For those with motor homes, do you normally tow your car on a dolly, or on a full trailer? I have a little Jensen Healey I could tow, but I woudl have to remove the driveshaft I think. It is RWD. I do not know a lot about towing a car but i am pretty sure with RWD you either need a trailer or remove the drive shaft. Is that correct?

On the plus side of motor-homes, What Like about many of them is you can spin the front seats around and add them to your living room. I think everything else was mentioned above. 5th wheels it seems like you get more space and a nicer unit for less money. Of course you have to factor in $50,000 for a truck vs maybe $30,000 for a tow vehicle. The 5th wheels we like are heavy. One of them said it was up to 29,000 # loaded. I think that woudl require an F-450. I am not familiar with trucks of that size. Are there Chevy and RAM trucks at that level?

Does anyone know of a 5th wheel with a toy hauler garage that converts to living space when you remove the toys, connect to the main trailer, and also has two bathrooms? My wife is adamant about having two bathrooms. She wants a toilet available all the time if one of us is sick.

I am not sure whether we want a toy hauler/garage on a 5th wheel. I would want to bring two bicycles and two kayaks. I think we could just strap those on top or outside. Is a golf cart or atv really all that useful to carry with you? With a MH maybe towing a GEM on a trailer would be a good compromise - sort of a golf cart and car in one.

People with big trailers or motor homes, do you find yourself restricted a lot in places you can go? Search around I have found a number of campgrounds or parks that accept no bigger than 35 or even 26 foot units. Is that common?
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Old 05-18-2018, 08:56 AM   #7
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You ask a lot of good questions. Don't know about your car but it doesn't sound towable. I used to tow a 95 Explorer by removing the drive shaft, but it was a big PIA.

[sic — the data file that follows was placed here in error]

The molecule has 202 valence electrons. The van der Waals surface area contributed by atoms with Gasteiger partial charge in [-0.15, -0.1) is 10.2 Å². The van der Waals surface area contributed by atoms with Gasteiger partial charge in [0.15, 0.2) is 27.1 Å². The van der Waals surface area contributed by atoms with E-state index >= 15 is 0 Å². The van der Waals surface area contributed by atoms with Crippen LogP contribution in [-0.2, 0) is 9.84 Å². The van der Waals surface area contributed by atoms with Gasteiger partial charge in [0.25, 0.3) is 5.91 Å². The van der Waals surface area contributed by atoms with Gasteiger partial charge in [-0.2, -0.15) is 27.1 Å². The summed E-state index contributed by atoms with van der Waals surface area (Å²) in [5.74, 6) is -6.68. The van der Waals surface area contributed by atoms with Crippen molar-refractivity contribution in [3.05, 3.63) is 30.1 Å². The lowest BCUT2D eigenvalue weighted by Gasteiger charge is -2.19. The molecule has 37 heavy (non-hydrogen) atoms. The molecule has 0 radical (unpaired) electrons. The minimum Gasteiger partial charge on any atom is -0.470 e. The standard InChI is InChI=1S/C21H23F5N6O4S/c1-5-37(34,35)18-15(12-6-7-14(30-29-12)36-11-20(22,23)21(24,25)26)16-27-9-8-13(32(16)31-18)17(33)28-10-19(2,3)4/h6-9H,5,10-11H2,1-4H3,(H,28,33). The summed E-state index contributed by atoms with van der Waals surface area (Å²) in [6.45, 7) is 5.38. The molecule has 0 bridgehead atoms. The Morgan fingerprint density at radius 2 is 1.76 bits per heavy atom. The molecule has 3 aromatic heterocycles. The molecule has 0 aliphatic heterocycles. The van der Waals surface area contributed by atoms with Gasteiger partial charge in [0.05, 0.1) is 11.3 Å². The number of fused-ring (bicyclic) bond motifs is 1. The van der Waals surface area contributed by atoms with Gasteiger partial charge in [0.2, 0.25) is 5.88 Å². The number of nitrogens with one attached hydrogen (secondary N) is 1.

MH or 5th Wheel is a question only you can answer. We've owned two travel trailers and now two MHs. We prefer the MH because we can stop in a driving rain storm, eat lunch, relax, and never have to go outside. In fact the DW will often, on a stretch of road without curves or traffic, go back and make sandwiches on the go.

We can pull into a pull through site, drop the jacks, start the genset, and spend the night without even getting out.

We do tow a car. I used to tow with a pickup and I find the car is a lot easier to find parking for when sightseeing.

There are pros and cons to both. Choose what's best for you.
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Old 05-18-2018, 10:12 AM   #8
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Hi ! Welcome to IRV2! We're sure glad you joined the gang!

Hope you find the perfect rig for your needs.

Good luck, happy trails, and God bless!
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Old 05-18-2018, 11:08 AM   #9
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So maybe we should be learning about good quality motorhomes as well as good quality 5th wheels. Whoa re the better makers? Is there an equivalent of Augusta Luxe? Which companies are not owned by Thor or one of the other big companies that keep cheapening components to eke out a tiny bit of additional profits? Or conversely are there MH companies that focus on quality?
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Old 05-18-2018, 03:55 PM   #10